I quickly found a sponsor who had several years of sobriety and a spiritual peace about him that I craved. We immediately started on the Twelve Steps. I worked them with passion. My sponsor taught me how to act in society. He taught me that we must do what we say we’ll do when we say we’ll do it. He taught me to handle people I didn’t care for with impeccable manners. He taught me how to be accountable and to utilize spiritual principles in decision making. He taught me what it means to be a real man.
My home group was the outlet for my service work. Service ranged from greeting at the doors, to making coffee, to being the group secretary and even being asked to be a lead speaker on a couple of different occasions. All the while, I tried to maintain the spirit of anonymity expressed in the Twelfth Tradition. If my ego got to me, which it often would, my group and sponsor were quick to point it out, with love. I’ve been blessed with the greatest miracle and gift any alcoholic could dream of, a life with friendship, sanity, and sobriety.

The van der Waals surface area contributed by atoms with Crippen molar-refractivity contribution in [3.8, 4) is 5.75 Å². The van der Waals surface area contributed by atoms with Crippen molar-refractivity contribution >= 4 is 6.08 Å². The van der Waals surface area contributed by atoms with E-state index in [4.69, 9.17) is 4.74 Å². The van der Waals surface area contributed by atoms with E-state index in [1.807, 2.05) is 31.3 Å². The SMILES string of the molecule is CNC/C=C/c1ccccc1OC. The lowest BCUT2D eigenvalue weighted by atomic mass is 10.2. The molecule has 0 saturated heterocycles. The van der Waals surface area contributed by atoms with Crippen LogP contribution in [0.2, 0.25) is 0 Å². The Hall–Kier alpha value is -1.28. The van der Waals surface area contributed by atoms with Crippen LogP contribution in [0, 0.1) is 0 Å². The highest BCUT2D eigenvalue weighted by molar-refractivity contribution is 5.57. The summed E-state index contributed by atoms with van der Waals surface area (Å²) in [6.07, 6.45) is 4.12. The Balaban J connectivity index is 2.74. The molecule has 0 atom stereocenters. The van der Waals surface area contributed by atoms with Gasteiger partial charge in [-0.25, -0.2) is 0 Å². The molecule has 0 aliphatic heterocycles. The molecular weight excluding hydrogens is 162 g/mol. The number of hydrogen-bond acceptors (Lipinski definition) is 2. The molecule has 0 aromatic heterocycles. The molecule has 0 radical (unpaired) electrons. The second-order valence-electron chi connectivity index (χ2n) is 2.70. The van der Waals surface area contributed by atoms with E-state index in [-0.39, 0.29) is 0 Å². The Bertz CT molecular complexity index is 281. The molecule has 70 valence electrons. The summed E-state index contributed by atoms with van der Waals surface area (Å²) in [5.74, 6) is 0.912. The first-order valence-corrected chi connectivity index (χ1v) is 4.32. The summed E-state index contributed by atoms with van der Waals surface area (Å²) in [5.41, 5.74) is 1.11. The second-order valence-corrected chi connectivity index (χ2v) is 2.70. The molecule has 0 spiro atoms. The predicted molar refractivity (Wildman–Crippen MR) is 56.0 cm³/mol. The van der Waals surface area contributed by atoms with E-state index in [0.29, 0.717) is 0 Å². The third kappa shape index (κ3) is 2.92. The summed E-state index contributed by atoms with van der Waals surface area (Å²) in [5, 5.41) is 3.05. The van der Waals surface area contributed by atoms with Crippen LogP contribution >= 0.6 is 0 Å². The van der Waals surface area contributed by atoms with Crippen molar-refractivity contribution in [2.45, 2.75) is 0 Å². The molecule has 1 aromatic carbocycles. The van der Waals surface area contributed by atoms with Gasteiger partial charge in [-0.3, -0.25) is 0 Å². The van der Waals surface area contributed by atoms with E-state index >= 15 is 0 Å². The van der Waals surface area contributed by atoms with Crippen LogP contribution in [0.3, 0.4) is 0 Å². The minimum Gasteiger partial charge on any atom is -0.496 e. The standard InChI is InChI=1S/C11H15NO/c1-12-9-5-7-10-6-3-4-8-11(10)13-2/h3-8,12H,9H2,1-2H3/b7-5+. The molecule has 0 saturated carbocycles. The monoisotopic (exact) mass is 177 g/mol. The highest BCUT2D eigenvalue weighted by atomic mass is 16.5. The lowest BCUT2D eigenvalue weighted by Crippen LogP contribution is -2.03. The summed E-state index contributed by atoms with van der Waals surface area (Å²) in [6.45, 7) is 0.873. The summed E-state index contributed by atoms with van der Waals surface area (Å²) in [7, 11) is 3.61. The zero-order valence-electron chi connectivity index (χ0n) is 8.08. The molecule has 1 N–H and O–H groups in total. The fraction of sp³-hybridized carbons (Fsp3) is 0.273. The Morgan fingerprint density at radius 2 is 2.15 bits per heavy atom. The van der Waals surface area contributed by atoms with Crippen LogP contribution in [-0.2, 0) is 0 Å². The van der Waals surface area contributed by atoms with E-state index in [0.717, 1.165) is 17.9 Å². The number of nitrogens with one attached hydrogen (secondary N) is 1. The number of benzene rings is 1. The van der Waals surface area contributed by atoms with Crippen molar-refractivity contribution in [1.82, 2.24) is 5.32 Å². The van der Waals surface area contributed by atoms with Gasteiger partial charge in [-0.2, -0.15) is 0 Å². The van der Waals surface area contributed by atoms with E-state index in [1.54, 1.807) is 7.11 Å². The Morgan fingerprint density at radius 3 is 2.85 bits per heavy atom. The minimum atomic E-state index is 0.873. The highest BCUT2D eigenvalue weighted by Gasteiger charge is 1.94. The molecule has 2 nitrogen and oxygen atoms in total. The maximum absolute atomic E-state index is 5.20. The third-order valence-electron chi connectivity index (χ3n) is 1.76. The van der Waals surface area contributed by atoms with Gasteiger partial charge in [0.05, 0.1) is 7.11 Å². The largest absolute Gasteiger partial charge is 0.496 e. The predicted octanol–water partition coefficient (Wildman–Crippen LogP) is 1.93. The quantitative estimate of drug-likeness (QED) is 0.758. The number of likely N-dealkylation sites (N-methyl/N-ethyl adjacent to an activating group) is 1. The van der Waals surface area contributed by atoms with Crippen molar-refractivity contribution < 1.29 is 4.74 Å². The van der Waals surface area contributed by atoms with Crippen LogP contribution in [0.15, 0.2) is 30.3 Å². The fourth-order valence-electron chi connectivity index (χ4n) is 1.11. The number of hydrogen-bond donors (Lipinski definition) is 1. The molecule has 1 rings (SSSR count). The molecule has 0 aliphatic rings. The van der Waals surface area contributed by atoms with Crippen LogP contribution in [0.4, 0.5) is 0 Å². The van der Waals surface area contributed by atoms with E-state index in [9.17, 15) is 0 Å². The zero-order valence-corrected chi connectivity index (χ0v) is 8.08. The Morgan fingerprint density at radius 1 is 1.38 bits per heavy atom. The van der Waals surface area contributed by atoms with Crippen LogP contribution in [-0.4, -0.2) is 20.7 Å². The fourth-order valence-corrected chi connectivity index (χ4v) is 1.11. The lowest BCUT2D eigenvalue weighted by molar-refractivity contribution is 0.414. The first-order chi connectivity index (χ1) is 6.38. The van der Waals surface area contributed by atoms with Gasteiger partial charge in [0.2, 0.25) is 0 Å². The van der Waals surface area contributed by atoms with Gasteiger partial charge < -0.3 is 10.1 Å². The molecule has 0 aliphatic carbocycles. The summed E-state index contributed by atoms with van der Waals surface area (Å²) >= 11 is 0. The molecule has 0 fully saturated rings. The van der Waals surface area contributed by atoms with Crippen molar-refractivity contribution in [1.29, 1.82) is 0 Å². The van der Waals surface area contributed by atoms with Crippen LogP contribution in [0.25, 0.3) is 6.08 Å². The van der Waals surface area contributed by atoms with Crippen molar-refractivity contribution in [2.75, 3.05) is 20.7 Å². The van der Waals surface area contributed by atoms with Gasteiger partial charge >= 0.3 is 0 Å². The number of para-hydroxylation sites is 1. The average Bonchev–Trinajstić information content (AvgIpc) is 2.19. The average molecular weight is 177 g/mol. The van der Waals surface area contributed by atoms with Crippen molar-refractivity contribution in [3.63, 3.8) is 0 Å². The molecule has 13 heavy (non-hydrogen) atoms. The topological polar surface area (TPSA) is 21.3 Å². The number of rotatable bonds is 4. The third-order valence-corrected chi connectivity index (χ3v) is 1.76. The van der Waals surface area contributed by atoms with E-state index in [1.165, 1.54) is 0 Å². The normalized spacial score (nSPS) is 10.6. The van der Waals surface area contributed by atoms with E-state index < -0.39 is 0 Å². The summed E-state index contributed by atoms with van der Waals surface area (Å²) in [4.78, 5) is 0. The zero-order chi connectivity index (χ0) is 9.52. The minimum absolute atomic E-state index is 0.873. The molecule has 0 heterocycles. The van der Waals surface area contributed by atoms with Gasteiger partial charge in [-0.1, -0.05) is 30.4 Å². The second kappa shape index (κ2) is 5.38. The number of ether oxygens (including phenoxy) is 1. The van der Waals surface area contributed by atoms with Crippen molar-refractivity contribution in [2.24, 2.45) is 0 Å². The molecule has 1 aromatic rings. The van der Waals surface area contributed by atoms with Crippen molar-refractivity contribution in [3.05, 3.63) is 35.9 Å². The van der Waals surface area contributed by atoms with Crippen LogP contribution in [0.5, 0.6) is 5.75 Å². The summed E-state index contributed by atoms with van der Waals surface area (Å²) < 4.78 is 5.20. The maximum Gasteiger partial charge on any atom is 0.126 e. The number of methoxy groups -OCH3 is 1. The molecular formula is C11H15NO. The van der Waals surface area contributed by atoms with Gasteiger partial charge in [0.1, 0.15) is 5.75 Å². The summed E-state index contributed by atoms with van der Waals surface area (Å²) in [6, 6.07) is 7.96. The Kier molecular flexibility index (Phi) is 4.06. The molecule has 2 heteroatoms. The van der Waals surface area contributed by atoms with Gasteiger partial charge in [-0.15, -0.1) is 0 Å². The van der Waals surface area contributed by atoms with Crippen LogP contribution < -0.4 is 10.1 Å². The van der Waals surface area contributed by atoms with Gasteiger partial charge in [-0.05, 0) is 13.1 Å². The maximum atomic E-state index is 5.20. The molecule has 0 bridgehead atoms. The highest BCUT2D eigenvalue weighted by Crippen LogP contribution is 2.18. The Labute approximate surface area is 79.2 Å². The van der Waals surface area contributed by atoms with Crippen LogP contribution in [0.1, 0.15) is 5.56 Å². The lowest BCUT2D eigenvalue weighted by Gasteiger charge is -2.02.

I wish I could close by saying that everything has been perfect from that day forward. A.A. offers a course of action that brings us to God, then God provides the blessing of sobriety. There is no promise of perfection, though. Another daughter was born during my first year of sobriety, which was another blessing. However, my marriage did not withstand the damage I had inflicted. It ended a bit before my first anniversary in A.A.
I made a very dear friend in the fellowship shortly after joining. I’ll call her Sarah. We worked for the same company. Our stories were similar. I persuaded her to join my home group, and she became very involved. This was the first female friendship I ever conducted that was borne of love and respect with no sexual overtones. We were both living free of that bondage.